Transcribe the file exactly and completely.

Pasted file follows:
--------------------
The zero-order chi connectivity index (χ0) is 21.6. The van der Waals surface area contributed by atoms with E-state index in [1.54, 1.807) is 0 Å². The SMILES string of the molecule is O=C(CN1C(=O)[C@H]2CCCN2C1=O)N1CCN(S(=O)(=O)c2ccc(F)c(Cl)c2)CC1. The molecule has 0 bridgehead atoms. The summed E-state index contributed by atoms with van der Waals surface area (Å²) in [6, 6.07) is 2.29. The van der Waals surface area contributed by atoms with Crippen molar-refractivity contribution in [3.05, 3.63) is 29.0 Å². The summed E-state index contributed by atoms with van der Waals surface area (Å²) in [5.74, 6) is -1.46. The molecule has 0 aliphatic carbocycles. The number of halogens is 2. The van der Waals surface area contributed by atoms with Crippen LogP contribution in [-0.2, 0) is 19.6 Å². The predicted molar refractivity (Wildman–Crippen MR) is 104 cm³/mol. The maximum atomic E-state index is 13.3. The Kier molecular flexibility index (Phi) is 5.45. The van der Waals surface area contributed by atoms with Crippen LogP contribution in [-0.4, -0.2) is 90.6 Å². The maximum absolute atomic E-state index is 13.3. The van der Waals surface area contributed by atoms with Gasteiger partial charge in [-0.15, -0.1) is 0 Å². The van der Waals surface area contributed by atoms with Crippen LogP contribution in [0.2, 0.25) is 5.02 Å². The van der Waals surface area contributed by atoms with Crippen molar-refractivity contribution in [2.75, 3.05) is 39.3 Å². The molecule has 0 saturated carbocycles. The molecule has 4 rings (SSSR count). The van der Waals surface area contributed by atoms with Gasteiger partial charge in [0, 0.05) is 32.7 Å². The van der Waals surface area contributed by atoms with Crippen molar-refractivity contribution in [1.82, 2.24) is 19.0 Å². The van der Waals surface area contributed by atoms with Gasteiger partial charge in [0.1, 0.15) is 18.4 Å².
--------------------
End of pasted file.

The zero-order chi connectivity index (χ0) is 21.6. The van der Waals surface area contributed by atoms with E-state index in [1.54, 1.807) is 0 Å². The SMILES string of the molecule is O=C(CN1C(=O)[C@H]2CCCN2C1=O)N1CCN(S(=O)(=O)c2ccc(F)c(Cl)c2)CC1. The molecule has 0 bridgehead atoms. The summed E-state index contributed by atoms with van der Waals surface area (Å²) in [6, 6.07) is 2.29. The van der Waals surface area contributed by atoms with Crippen molar-refractivity contribution in [3.05, 3.63) is 29.0 Å². The summed E-state index contributed by atoms with van der Waals surface area (Å²) in [5.74, 6) is -1.46. The molecule has 0 aliphatic carbocycles. The number of halogens is 2. The van der Waals surface area contributed by atoms with Crippen LogP contribution in [-0.2, 0) is 19.6 Å². The predicted molar refractivity (Wildman–Crippen MR) is 104 cm³/mol. The maximum atomic E-state index is 13.3. The Kier molecular flexibility index (Phi) is 5.45. The van der Waals surface area contributed by atoms with Crippen LogP contribution in [-0.4, -0.2) is 90.6 Å². The maximum absolute atomic E-state index is 13.3. The van der Waals surface area contributed by atoms with Gasteiger partial charge in [-0.15, -0.1) is 0 Å². The van der Waals surface area contributed by atoms with Crippen LogP contribution in [0.2, 0.25) is 5.02 Å². The van der Waals surface area contributed by atoms with Crippen molar-refractivity contribution in [2.75, 3.05) is 39.3 Å². The molecule has 0 saturated carbocycles. The molecule has 4 rings (SSSR count). The van der Waals surface area contributed by atoms with Gasteiger partial charge in [0, 0.05) is 32.7 Å². The van der Waals surface area contributed by atoms with Crippen molar-refractivity contribution in [1.82, 2.24) is 19.0 Å². The van der Waals surface area contributed by atoms with Gasteiger partial charge in [0.1, 0.15) is 18.4 Å².